Many practitioners and lay healers using the toolsof natural healing have an intuitive understanding ofthe deeper healing that physical cleansing, appropriatenourishment and subtle remedies can promote. Also onthe spectrum of holistic healing are the ancient andcomplex Chinese and Indian energetic modalities of TCM(including herbs, diet and acupuncture), and Ayurveda(including nutrition, herbs, massage, panchakarma cleansingand lifestyle). These are both arts and sciences thatrequire the practitioner to develop a deep understandingof their philosophy. It is through the detailed philosophicalunderpinnings that effective treatment protocols forindividual cases can be developed. In these, as withall truly holistic treatments, the person is understoodto be a unique combination of influences and experienceson the levels of body, mind and soul.

Yoga, the sister science of Ayurveda, calls the individualsoul, Atma. The goal of yoga is to merge the Atma withthe Paratma or Supreme Soul, also known as Cosmic Consciousness.In fact, there is no difference between Atma and Paratma,only the layers of the human mind that can distort theperception and leave one feeling separate from the vastand loving universe. The practices of yoga, particularlydedicated practice of spiritual meditation (dhyana),sharpens the tool of the mind. The Agryabuddhi, meaning"pointed intellect", becomes the instrumentto allow deeper perception, just as a powerful microscopeallows the scientist to see tiny molecules and atomsinvisible to the naked eye.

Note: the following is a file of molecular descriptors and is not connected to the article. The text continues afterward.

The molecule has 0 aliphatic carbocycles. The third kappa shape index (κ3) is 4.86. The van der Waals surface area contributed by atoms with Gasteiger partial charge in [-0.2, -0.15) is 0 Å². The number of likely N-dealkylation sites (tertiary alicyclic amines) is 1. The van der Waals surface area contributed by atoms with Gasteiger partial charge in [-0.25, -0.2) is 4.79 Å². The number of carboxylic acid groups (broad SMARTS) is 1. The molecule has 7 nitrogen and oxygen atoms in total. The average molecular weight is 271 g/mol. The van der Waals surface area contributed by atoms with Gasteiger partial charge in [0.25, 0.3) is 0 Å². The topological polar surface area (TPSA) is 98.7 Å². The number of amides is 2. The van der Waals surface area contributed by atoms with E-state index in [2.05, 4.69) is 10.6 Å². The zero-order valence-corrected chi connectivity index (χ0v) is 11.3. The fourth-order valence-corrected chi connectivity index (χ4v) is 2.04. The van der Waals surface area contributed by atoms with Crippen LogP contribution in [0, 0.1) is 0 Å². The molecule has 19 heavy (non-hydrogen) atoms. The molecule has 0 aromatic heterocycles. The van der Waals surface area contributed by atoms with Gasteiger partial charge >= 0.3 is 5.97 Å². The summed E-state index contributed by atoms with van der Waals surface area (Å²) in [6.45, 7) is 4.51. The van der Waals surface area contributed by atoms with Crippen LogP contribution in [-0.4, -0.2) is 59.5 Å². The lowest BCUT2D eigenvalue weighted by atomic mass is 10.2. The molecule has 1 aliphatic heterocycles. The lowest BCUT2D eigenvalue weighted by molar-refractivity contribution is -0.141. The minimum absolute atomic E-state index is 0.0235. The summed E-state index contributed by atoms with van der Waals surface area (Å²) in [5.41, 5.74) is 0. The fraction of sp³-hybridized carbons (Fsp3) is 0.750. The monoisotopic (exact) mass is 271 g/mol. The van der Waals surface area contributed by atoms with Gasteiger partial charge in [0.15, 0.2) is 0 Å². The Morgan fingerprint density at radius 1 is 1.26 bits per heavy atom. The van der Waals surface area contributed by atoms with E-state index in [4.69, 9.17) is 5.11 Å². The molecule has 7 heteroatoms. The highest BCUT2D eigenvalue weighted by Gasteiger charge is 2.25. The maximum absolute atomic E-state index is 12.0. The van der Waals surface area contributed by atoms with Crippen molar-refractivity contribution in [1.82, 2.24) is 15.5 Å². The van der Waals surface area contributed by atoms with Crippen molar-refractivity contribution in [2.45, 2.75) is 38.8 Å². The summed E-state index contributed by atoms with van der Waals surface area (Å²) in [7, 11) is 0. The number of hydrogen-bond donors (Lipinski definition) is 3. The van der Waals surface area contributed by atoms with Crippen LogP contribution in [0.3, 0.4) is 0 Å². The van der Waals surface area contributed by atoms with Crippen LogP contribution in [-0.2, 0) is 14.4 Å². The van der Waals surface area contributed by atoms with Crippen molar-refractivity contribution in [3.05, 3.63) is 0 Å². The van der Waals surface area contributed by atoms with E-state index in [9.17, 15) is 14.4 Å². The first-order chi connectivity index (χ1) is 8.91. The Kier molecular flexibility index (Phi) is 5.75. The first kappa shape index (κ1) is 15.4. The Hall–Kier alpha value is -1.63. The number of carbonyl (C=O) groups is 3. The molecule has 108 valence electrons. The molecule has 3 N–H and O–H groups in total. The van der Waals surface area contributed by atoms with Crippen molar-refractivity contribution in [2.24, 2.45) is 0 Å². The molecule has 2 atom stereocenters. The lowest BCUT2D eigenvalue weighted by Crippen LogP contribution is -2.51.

The ancient text Kathopanisad of the Yajurveda describesthe existence of an Atman (soul) and Brahma: "TheSupreme Self lies hidden deep within every object. Itis impossible for the crude organs to see or understandthis deeply caverned entity. Take ether for instance.Akashatattva or ether lies hidden in the molecules andatoms of every object. This truth can only be perceivedthrough agryabuddhi (pointed intellect). Develop agryabuddhiwith complete devotion and zeal." (translated byPR Sarkar)